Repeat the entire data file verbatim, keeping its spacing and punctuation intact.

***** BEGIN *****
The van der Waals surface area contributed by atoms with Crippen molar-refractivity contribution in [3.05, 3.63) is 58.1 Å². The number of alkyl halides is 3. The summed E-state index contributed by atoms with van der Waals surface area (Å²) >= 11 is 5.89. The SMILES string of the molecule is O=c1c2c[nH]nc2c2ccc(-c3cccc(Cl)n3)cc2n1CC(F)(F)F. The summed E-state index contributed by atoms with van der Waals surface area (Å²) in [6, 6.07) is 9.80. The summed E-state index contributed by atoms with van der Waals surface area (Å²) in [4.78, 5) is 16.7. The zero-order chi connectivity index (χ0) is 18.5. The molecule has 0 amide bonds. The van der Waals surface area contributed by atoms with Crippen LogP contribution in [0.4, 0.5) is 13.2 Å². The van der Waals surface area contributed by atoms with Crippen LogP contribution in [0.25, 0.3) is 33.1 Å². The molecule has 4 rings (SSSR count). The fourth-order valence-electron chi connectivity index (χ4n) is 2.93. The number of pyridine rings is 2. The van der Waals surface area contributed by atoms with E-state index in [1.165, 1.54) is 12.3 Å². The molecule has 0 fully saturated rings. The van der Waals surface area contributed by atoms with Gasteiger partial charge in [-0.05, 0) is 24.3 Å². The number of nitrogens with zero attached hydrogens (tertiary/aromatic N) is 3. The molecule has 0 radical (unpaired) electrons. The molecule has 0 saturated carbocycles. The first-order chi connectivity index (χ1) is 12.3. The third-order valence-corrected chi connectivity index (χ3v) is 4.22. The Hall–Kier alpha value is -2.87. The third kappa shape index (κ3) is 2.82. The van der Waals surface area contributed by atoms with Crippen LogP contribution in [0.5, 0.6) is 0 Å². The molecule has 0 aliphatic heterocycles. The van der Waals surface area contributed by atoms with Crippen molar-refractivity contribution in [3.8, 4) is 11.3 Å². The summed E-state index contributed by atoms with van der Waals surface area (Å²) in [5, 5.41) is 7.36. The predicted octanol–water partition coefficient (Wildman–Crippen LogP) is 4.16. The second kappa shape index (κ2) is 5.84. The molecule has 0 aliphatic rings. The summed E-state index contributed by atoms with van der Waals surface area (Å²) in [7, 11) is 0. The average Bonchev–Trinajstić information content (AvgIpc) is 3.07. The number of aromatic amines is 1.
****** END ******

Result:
The van der Waals surface area contributed by atoms with Crippen molar-refractivity contribution in [3.05, 3.63) is 58.1 Å². The number of alkyl halides is 3. The summed E-state index contributed by atoms with van der Waals surface area (Å²) >= 11 is 5.89. The SMILES string of the molecule is O=c1c2c[nH]nc2c2ccc(-c3cccc(Cl)n3)cc2n1CC(F)(F)F. The summed E-state index contributed by atoms with van der Waals surface area (Å²) in [6, 6.07) is 9.80. The summed E-state index contributed by atoms with van der Waals surface area (Å²) in [4.78, 5) is 16.7. The zero-order chi connectivity index (χ0) is 18.5. The molecule has 0 amide bonds. The van der Waals surface area contributed by atoms with Crippen LogP contribution in [0.4, 0.5) is 13.2 Å². The van der Waals surface area contributed by atoms with Crippen LogP contribution in [0.25, 0.3) is 33.1 Å². The molecule has 4 rings (SSSR count). The fourth-order valence-electron chi connectivity index (χ4n) is 2.93. The number of pyridine rings is 2. The van der Waals surface area contributed by atoms with E-state index in [1.165, 1.54) is 12.3 Å². The molecule has 0 fully saturated rings. The van der Waals surface area contributed by atoms with Gasteiger partial charge in [-0.05, 0) is 24.3 Å². The number of nitrogens with zero attached hydrogens (tertiary/aromatic N) is 3. The molecule has 0 radical (unpaired) electrons. The molecule has 0 saturated carbocycles. The first-order chi connectivity index (χ1) is 12.3. The third-order valence-corrected chi connectivity index (χ3v) is 4.22. The Hall–Kier alpha value is -2.87. The third kappa shape index (κ3) is 2.82. The van der Waals surface area contributed by atoms with Crippen LogP contribution in [0.5, 0.6) is 0 Å². The molecule has 0 aliphatic heterocycles. The van der Waals surface area contributed by atoms with Crippen molar-refractivity contribution in [3.8, 4) is 11.3 Å². The summed E-state index contributed by atoms with van der Waals surface area (Å²) in [5, 5.41) is 7.36. The predicted octanol–water partition coefficient (Wildman–Crippen LogP) is 4.16. The second kappa shape index (κ2) is 5.84. The molecule has 0 aliphatic rings. The summed E-state index contributed by atoms with van der Waals surface area (Å²) in [7, 11) is 0. The average Bonchev–Trinajstić information content (AvgIpc) is 3.07. The number of aromatic amines is 1.